You are a lovely soul. You pour out the love of Jesus to strangers and those in pain. The sweet aura of God surrounds you, and it inspires hope in the hopeless.
But your goodness is threatened by your prejudice. Yes, I’m talking about your repulsion for the lesbian, gay, bisexual and transgender people. That prejudice that doesn’t suit you, that doesn’t fit the compassion you otherwise exude – compassion that comes from the pit of pain and despair.
You helped teach me not to judge others, saying, “We have not walked in their shoes.” You should know, having walked the lonely road yourself, kicked at, condemned and treated harshly. Have you forgotten that? Has some mental ailment erased that past and the empathy you earned yourself for it? Why do you now sit at the judge’s bench?
Your repugnance to gay people goes against the very nature of Jesus so present in you in many other ways. It is a darkness that overshadows the love you have lived from. It is a rasp in your voice as you talk about “those people,” a virus you’ve picked up from your pastors, those seemingly more concerned with their bank account than the love of God that’s always motivated you. Your aversion to these people you’ve never met adds sad lines to your face, erasing your joy. Your meanness when you talk about them is a little frightening. Your coldness when you think about them belies something deep-rooted and unresolved. Something ugly. None of this suits the creation of God that you are. None of this suits the life of Jesus you claim to follow. You may justify your prejudice with words like “sin”, “unnatural” and “against God’s design.” But none of that speaks to the truth of your hate.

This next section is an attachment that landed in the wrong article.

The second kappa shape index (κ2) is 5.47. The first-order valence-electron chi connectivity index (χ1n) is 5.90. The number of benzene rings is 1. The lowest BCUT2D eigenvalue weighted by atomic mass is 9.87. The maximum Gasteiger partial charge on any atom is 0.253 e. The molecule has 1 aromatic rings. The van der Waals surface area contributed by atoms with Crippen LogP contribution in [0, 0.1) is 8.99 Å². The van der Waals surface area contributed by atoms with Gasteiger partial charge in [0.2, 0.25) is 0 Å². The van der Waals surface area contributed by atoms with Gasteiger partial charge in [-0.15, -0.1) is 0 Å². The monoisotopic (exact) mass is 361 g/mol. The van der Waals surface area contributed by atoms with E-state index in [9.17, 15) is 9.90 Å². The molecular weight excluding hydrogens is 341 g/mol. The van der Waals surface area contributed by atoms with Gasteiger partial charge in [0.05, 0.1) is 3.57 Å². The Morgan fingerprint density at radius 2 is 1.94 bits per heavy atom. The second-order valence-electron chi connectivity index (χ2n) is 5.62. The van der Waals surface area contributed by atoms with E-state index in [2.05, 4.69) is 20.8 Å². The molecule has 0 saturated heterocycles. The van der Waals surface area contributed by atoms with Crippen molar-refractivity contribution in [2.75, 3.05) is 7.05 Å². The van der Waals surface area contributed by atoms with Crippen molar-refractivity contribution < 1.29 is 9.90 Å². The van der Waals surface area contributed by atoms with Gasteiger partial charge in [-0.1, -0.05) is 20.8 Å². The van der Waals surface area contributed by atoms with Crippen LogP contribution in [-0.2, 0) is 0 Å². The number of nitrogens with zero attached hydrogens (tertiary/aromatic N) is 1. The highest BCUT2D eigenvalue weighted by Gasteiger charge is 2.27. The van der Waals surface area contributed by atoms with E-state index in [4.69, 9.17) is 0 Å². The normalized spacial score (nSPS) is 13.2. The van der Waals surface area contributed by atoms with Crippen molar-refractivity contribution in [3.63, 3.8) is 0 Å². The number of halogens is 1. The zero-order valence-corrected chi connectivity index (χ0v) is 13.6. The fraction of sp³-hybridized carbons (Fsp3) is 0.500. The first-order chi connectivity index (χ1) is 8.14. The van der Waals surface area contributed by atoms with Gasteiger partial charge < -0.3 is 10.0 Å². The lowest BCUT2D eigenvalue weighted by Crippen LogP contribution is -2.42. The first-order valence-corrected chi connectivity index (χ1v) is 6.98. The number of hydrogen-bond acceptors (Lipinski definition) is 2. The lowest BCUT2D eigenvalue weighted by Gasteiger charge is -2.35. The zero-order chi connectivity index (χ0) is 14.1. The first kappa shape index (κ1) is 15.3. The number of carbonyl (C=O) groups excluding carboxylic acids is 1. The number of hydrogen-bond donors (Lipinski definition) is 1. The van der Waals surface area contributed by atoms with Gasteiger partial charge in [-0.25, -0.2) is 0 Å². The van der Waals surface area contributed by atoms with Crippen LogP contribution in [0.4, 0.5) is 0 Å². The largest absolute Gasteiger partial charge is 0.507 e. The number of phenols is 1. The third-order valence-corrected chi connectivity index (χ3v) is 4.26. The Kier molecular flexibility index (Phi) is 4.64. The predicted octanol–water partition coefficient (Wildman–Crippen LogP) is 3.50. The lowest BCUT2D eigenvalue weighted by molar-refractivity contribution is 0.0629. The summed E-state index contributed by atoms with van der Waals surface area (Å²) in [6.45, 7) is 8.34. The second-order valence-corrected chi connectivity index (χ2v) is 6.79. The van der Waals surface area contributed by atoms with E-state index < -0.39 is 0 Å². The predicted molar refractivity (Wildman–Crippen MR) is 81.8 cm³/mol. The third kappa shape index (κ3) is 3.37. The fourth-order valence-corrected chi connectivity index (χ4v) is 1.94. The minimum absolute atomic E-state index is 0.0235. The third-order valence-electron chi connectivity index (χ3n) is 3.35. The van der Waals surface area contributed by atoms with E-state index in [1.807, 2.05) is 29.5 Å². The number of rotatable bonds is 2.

Yes, hate. I know this word makes you recoil because you do not fathom yourself a habitat for such ugliness. But you do indeed hate. Every time you open your mouth to cast aspersions on gay people, you hate. You are harsh. You are judgmental. You close off the flow of God’s love for those you don’t deem worthy. As if you are on God’s selection committee, to decide who has received God’s love grant and who has missed the opportunity this year but may apply again next year, if by then they demonstrate the necessary qualifications.
Do you not see what you are doing? Do you not see what you have become? I am greatly concerned for you. The person you are is unlike the you I have known for years.
You need to see how you have changed. You have to see how you’re not the man you always fancied yourself to be. This cancer that is your hate is overtaking you. Your judgment is displacing kindness and crowding out love. Left on its own, this malignancy will fill more and more of your life.
But you can choose to change. You can choose to love. Because I miss you – I miss the way you used to live, the way you used to love.
Written by Dreq